1

I have a very big CSV log file that contains fields like this:

aaa=somedata1,bbb=somedata2,ccc=somedata3,eee=somedata5,hhh=somedata8
aaa=somedata1,ddd=somedata4,fff=somedata6,hhh=somedata8
aaa=somedata1,bbb=somedata2,hhh=somedata8,ggg=somedata9,jjj=somedata11

The problem with this file is that the generating device does not even include the "fieldname=" when there are no values, so, the CSV looks disordered thanks to the missing fields (so, every time a field is missing, the rest of the present fields gets dragged to the left of the CSV).

I had the idea to extract only certain columns that are relevant using AWK and also I need to output it into a new CSV.

For example, in the above example I'd like to extract all columns that include the fields "aaa" and "hhh" to make the new CSV look like this:

aaa=somedata1,hhh=somedata8
aaa=somedata1,hhh=somedata8
aaa=somedata1,hhh=somedata8

However, I have two problems:

  1. I don't know how to look for several conditions in AWK (I even tried writting down the names of the fields/keywords that I need into a TXT file and read it inside AWK, but I couldn't do it).
  2. Every time I try to print the resulting columns, the new CSV only prints a single giant column, and I can't seem to find a way to print separating for columns.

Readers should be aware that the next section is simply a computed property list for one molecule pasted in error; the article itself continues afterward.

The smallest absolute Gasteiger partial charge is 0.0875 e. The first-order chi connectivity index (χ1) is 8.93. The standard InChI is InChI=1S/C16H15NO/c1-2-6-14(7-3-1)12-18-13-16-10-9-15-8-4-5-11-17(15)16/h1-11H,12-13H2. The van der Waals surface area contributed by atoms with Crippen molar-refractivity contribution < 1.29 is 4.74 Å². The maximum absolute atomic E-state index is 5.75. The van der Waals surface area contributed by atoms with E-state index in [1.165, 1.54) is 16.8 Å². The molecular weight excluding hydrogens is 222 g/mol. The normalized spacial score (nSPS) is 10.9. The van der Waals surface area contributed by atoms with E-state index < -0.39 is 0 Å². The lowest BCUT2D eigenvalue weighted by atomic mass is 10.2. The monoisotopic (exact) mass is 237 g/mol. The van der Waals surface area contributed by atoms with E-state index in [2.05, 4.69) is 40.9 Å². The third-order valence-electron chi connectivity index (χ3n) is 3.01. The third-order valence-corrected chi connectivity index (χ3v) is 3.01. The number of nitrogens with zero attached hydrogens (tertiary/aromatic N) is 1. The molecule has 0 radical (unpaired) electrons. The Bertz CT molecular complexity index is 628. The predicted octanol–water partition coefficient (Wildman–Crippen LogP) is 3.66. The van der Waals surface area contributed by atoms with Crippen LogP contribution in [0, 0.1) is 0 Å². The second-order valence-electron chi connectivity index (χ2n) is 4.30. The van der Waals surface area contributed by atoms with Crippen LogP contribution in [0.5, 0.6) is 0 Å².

Appreciate any help!

---EDIT1---

Yup, I tried using a number of separate AWK commands kinda like this:

awk '{for (i=1;i<=NF;i++) if ($i ~ /aaa/) { print $i}}' > aaa.csv
awk '{for (i=1;i<=NF;i++) if ($i ~ /hhh/) { print $i}}' > hhh.csv

then tried using (of course I have a total of 10 different columns I'm interested in extracting, but for brevity reasons I only put 2 in the example):

paste -d "," aaa.csv hhh.csv > Allcolumns.csv

---EDIT2---

I have a total of ~10 relevant columns that I want to extract into a new file, since the original file is a log, I made sure of which columns appear on all lines and those are the ones I actually need. If by any chance they do not appear on the original file, I guess the best course of action would be to have the final file to reflect something like "aaa,hhh,,iii".

4
  • What should the output be for a row that has no aaa= or hhh= field? – Ed Morton Feb 26 at 2:16
  • Since you say "Every time I try to print the resulting columns", you seem to have tried AWK already. Can you add the AWK program to your question? – berndbausch Feb 26 at 3:57
  • If you are only interested in lines that contain both aaa= and hhh=, you could identify those lines with AWK pattern /aaa=/ && /hhh=/, then in the corresponding action extract the two columns using string matching functions. – berndbausch Feb 26 at 4:00
  • Hi, I edited the post for more info. – Bison-Ex1 Feb 26 at 5:15
2

Any time you have tag=value pairs in your data I find it best to first create an array to hold that mapping (tag2val[] below) and then you can reference all of the values by their tags (aka names or keys).